Aucturn is much like Eox, except that whereas Eox is utterly hostile to life, Aucturn is utterly hostile to sanity. It’s an entire world that worships the beings of the Dark Tapestry. Possibly literally. It’s inhabited by mad cultists from across the solar system, mythos monsters, and other nasty things. Aucturn is weird, and Lovecraftian, and really out there, and provokes a visceral “holy crap” reaction in me, similar to the ogres in Classic Monsters Revisited or the end of Use of Weapons. I love this stuff.

Overall, I’d have to say Aucturn is my favourite of the planets, followed by Castrovel and Eox.

Venturing beyond Aucturn’s orbit, there’s just the Dark Tapestry, the black between the stars, where the light of suns is dim and cold, and where creatures beyond mortal comprehension lurk. That’s Lovecraft country, out there. Madness and cold and death await.

After the planets, there’s a couple of pages of rules for stuff like gravity, vacuum and the like, including a note that planets with multiple moons will be really interesting places for lycanthropes. The approach is pretty light, in stark contrast with Spelljammer’s rules glut, including rules for how much damage you take when you fall from the orbit. (The falling damage is pretty bad, but you’ll probably be cooked alive by friction before that ever becomes an issue.) There’s also a couple of spells and a magic item for surviving out there.

Finally, there’s the aliens, a handful of game stats for some of the stranger creatures. There’s the aballonian, a construct that has short but good rules on introducing upgrades and variations on the base form and how they affect the CR. I feel that for the sake of consistency, it really should’ve had the robot subtype from Dungeons of Golarion, though. We also get the Brethedans, their cousins the oma space whales, the four-armed Shobhad of Akiton, the dragonkin of Triaxus, and the Contemplatives of Ashok.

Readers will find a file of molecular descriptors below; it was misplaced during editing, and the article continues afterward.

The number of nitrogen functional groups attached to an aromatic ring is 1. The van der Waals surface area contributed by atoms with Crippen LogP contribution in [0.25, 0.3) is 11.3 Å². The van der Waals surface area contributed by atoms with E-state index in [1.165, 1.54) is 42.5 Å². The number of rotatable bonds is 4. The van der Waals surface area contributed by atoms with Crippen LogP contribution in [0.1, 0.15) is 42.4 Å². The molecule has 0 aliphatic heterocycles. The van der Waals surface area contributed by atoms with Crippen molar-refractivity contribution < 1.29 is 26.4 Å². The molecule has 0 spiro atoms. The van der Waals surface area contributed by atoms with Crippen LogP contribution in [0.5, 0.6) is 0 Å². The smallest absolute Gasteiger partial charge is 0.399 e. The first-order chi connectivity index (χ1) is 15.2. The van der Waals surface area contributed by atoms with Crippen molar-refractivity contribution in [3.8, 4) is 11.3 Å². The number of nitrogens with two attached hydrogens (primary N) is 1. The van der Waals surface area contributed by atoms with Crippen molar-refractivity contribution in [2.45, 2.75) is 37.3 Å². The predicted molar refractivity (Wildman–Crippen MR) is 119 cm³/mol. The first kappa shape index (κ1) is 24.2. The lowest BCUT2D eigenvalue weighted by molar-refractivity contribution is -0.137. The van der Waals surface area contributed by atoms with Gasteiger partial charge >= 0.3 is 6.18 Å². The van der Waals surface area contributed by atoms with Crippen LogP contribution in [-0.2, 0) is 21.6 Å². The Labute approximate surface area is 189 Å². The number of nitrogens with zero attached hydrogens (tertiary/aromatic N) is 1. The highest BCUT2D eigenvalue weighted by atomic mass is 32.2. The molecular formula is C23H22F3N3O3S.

Final Decree

Overall, I like the book. Its concept is original and new, and it somehow manages to mix the science fiction and fantasy elements into a whole that looks sorta coherent. (Not that it needs to be all that coherent, with the stuff being on different planets and all.) There’s cool stuff, weird stuff, interesting stuff and very little that I don’t like (mostly Triaxus, which just doesn’t do it to me). There’s something for everyone in there, with the exception of people who are dead set against space travel in their fantasy games, but I figure they’re not the target audience. The prose is occasionally a bit clunky, and the selection of monsters isn’t the most interesting, but I can live with that.

There’s one real flaw in the book, though, and that’s the adventure hooks. There are a couple listed at the end of all of the planet entries, and for the most part, they’re dull. Nearly all of them are essentially “the characters wake up on X, transported by unknown force”, “the characters must act as outside mediators between two warring species/castes/nations”, “enemy has fled to another planet and the PCs must follow”, or they spell out a hook that’s already obvious from the rest of the entry. They’re the weakest part of the book by far.

I’ll give it four stars out of five, and fervently wish that this book does well enough that they will revisit the solar system in later products, such as perhaps Pathfinder Society modules.